During cuddly moments, some cats adopt a somewhat particular behavior: they knead with their front paws their human, the blanket or the cushion on which they are. They are also said to patounent. But not all cats knead the same way. Some come out and retract their claws (and in this case it can hurt…) and others even use all four paws at the same time. Where does this behavior come from? Is this normal?
1. An instinctive reflex
It is at birth that little kittens learn kneading. Indeed, to get the milk out of their mother’s udders, they have to knead them. If they do not acquire this reflex immediately, they will not be able to eat and will therefore be doomed. It is therefore above all a survival instinct.
However, once the kittens have matured and no longer need to suckle for food, this behavior should normally stop. However, it can persist in kittens weaned too early from their mother, that is to say before the age of 10 weeks. In this case, they also tend to suckle, especially clothes.
2. Mark your territory
Another reason a cat may cuddle its human or other soft surfaces is the need to mark its territory. Indeed, the cat is a territorial animal that needs to feel safe where it lives.
However, one of the means of protecting its territory is to disperse its pheromones everywhere. To release these very particular hormones, all it has to do is activate the glands located under their chin and between their pads by rubbing their head, scratching or kneading anything that passes under their paw (yes, including you).
3. Find THE right place for a nap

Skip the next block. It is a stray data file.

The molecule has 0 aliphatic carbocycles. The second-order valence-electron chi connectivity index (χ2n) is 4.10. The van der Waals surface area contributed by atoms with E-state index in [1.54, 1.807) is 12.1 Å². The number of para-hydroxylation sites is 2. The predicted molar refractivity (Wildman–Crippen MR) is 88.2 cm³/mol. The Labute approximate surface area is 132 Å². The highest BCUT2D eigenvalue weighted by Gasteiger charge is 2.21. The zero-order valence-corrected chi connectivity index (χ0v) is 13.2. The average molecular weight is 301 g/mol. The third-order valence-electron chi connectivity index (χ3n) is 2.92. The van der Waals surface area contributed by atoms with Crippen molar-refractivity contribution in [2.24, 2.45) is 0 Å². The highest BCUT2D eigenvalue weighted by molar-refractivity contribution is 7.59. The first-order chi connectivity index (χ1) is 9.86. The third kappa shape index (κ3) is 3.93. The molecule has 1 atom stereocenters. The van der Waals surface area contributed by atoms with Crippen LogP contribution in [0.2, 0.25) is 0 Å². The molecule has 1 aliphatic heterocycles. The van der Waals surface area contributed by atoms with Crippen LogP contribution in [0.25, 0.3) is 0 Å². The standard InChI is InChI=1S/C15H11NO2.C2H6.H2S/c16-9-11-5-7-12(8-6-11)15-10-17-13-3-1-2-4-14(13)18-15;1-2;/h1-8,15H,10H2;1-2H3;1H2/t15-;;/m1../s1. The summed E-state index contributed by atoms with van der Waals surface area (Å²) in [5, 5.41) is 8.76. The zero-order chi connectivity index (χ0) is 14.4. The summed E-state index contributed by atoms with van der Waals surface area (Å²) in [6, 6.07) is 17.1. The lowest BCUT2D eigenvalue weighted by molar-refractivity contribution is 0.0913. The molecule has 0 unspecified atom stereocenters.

The kneading reflex in cats can also be traced back to the days when wild cats kneaded tall grass or leaves to flatten them into soft, comfortable bedding for sleeping or whelping.
So, this could explain why cats always engage in this behavior before settling down for a nap.
4. A parade of love
We can also notice that cats tend to increase the frequency of their kneading just before having their heat. This behavior allows them to signal to males that they are ready to mate. This is a kind of love parade.
5. Express well-being
Kneading their human like bread dough can also be a way for the cat to express their well-being, just as it does with purring. Kneading is then a relaxing activity that helps the cat to reduce their anxiety and brings them a feeling of happiness and serenity. Especially since by kneading like this, it stretches. This can make them feel a sense of muscle relief and prevent their limbs from becoming too stiff after their nap.
And if, even as an adult, it does not stop this behavior, it may simply be because of the positive psychological benefit it brings them.